Coping Tips When Your Child Is Away at Summer Camp

boys at summer campParents can expect to feel some degree of separation anxiety when their child is away at summer camp for two weeks or longer, especially in the beginning. Even if there are other siblings in the house, it is perfectly natural to miss your son or daughter. It may hurt a little, but learning to let your child go is actually a good thing for both you and your child.

Here are 6 tips to help you cope when your child is away at summer camp:

  • Keep Busy: Nothing will take your mind off your child’s absence better than keeping busy. Do projects around the house, volunteer for an organization or start a hobby or a new exercise routine. Take advantage of the extra time you now have to do something for yourself or others.
  • Write Your Child: Just because your child is not home does not mean you cannot keep in touch with him or her. Use the “old school” form of communication: write your son or daughter a letter! Your camper will be thrilled to receive mail. Also, include letters from siblings and grandparents to make your child feel extra special.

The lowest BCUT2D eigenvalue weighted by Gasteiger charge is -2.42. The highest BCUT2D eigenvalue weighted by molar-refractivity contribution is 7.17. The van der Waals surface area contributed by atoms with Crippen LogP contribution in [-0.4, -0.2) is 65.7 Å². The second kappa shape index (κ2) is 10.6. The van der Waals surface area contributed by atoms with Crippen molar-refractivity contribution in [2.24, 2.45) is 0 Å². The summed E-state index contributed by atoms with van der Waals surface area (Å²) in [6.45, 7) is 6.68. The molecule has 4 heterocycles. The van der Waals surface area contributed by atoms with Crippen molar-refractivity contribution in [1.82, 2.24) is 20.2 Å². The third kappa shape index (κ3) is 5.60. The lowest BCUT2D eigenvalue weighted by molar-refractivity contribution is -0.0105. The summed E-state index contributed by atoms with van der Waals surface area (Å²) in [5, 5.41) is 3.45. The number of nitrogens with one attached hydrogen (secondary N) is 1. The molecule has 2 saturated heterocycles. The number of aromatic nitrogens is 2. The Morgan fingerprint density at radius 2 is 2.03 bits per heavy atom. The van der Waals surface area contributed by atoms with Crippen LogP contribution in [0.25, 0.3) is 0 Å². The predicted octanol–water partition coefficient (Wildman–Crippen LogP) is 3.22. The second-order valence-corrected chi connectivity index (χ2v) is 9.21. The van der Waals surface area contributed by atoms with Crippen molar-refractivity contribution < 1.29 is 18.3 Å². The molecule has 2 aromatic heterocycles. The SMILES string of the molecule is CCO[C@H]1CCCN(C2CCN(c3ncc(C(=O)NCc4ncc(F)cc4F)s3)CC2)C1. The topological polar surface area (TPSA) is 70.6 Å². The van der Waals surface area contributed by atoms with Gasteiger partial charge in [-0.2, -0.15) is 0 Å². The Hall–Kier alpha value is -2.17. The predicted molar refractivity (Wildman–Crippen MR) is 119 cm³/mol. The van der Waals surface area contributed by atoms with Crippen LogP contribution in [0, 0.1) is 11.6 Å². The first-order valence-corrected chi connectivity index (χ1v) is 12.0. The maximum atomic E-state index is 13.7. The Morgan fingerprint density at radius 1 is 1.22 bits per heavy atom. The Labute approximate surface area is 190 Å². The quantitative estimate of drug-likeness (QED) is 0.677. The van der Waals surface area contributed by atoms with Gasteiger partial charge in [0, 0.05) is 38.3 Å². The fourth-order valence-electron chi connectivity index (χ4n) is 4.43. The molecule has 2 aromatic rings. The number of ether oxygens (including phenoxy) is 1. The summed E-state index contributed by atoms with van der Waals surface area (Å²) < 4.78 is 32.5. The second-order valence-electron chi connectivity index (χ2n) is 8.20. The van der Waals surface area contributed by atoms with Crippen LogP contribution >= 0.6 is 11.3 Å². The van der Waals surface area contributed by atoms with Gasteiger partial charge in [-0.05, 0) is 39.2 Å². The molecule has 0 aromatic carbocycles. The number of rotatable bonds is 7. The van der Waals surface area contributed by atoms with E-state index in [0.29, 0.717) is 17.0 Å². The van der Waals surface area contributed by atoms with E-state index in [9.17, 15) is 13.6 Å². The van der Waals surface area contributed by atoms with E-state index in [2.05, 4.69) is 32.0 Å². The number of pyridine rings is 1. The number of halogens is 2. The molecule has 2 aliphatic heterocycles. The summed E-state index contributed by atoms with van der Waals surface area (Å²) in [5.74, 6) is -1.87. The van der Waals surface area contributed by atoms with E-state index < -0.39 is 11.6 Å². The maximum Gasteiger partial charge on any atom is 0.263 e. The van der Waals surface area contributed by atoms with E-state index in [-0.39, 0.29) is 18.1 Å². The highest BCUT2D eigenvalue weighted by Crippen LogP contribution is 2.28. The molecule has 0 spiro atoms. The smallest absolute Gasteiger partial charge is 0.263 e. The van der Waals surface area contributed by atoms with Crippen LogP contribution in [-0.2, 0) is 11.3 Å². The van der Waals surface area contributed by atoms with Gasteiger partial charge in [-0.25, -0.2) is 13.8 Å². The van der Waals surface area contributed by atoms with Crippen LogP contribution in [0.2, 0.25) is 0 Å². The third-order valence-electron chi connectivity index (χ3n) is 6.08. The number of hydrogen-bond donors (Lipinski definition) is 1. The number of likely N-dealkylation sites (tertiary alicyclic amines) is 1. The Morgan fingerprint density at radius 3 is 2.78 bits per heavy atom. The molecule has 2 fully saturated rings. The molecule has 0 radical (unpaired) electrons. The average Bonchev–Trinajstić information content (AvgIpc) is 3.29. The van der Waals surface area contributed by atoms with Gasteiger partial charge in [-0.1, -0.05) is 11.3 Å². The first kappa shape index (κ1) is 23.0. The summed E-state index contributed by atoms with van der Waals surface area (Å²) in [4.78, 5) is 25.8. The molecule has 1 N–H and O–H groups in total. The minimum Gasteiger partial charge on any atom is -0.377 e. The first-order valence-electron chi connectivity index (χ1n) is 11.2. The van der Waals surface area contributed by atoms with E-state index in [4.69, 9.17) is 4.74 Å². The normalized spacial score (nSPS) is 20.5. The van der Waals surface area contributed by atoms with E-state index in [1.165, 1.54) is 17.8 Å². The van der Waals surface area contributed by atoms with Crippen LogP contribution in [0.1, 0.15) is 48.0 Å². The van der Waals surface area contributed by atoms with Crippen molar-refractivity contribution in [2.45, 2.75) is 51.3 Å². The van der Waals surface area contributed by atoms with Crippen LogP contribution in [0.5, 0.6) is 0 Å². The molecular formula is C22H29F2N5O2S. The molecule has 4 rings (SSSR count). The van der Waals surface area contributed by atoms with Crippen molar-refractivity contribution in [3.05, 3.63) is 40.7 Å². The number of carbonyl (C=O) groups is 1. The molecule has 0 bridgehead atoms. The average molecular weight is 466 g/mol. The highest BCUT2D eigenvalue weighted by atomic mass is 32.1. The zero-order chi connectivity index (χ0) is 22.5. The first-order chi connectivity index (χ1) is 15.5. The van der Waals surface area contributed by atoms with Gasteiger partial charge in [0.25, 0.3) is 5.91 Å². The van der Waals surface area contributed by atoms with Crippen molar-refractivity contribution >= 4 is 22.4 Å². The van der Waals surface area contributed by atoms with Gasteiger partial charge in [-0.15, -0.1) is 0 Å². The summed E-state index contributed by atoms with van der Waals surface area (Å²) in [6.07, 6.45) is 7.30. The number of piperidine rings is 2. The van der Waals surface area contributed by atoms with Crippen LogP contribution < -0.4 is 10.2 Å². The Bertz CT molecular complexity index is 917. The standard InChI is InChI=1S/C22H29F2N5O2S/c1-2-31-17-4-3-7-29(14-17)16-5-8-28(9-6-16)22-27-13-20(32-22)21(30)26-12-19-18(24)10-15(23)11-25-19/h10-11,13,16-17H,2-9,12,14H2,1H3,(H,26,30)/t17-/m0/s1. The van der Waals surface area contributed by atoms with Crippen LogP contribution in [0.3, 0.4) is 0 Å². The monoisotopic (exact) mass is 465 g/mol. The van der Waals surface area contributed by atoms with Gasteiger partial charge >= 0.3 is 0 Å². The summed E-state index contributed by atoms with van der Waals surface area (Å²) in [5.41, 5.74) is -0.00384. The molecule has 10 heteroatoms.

• Get Social: Visit the summer camp’s Facebook page and/or YouTube channel a few times a week. You might spot your child in some of the photos or video!
  • Have Faith: As a parent, you instinctively want to protect your son or daughter and make sure he or she is safe and well. However, once you have researched and chosen the summer camp for him or her, remember to have faith in the camp staff to supervise your child. More importantly, have faith in your child’s ability to adapt and cope.
  • Do Not Feel Guilty: Guilt is a feeling that often derives from separation anxiety, but it is certainly not justified. Whether the camp was your idea or your child’s idea, remember why you sent him or her there in the first place. Was it to make new friends, have fun, learn something new or all of the above? Do not let your anxiety turn into a guilt because it will ruin what should be a fun break for both you and your child.
  • Contact the Counselor: If you have a genuine concern or if it simply helps you to relax, email your camper’s counselor. He or she can give you a fairly good reading on your child. Do not express your fears or anxiety about summer camp to your child. Talk to the counselor instead.